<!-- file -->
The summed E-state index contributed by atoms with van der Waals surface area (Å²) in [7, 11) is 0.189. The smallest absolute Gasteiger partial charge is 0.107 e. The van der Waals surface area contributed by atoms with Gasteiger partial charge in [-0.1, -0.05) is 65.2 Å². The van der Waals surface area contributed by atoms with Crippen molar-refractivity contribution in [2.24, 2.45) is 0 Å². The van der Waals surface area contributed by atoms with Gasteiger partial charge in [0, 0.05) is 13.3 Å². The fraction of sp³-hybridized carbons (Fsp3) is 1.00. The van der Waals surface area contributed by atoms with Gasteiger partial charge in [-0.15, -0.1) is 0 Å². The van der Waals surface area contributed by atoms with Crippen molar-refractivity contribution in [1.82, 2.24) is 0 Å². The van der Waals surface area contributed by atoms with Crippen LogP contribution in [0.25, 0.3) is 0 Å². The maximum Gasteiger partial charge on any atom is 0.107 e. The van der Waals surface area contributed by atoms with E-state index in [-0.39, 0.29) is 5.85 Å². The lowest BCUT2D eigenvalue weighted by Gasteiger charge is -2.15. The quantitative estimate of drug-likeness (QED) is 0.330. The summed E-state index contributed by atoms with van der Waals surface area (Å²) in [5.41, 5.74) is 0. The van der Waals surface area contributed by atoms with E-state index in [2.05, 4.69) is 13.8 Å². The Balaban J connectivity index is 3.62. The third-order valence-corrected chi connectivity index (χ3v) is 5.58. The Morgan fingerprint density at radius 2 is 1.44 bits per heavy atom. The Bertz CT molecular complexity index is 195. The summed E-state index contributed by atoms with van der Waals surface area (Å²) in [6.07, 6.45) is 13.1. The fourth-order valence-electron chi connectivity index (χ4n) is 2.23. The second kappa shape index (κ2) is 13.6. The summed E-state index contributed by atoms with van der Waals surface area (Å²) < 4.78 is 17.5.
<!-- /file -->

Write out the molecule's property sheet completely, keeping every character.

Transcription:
The summed E-state index contributed by atoms with van der Waals surface area (Å²) in [7, 11) is 0.189. The smallest absolute Gasteiger partial charge is 0.107 e. The van der Waals surface area contributed by atoms with Gasteiger partial charge in [-0.1, -0.05) is 65.2 Å². The van der Waals surface area contributed by atoms with Crippen molar-refractivity contribution in [2.24, 2.45) is 0 Å². The van der Waals surface area contributed by atoms with Gasteiger partial charge in [0, 0.05) is 13.3 Å². The fraction of sp³-hybridized carbons (Fsp3) is 1.00. The van der Waals surface area contributed by atoms with Gasteiger partial charge in [-0.15, -0.1) is 0 Å². The van der Waals surface area contributed by atoms with Crippen molar-refractivity contribution in [1.82, 2.24) is 0 Å². The van der Waals surface area contributed by atoms with Crippen LogP contribution in [0.25, 0.3) is 0 Å². The maximum Gasteiger partial charge on any atom is 0.107 e. The van der Waals surface area contributed by atoms with E-state index in [-0.39, 0.29) is 5.85 Å². The lowest BCUT2D eigenvalue weighted by Gasteiger charge is -2.15. The quantitative estimate of drug-likeness (QED) is 0.330. The summed E-state index contributed by atoms with van der Waals surface area (Å²) in [5.41, 5.74) is 0. The van der Waals surface area contributed by atoms with E-state index in [2.05, 4.69) is 13.8 Å². The Balaban J connectivity index is 3.62. The third-order valence-corrected chi connectivity index (χ3v) is 5.58. The Morgan fingerprint density at radius 2 is 1.44 bits per heavy atom. The Bertz CT molecular complexity index is 195. The summed E-state index contributed by atoms with van der Waals surface area (Å²) in [6.07, 6.45) is 13.1. The fourth-order valence-electron chi connectivity index (χ4n) is 2.23. The second kappa shape index (κ2) is 13.6. The summed E-state index contributed by atoms with van der Waals surface area (Å²) < 4.78 is 17.5.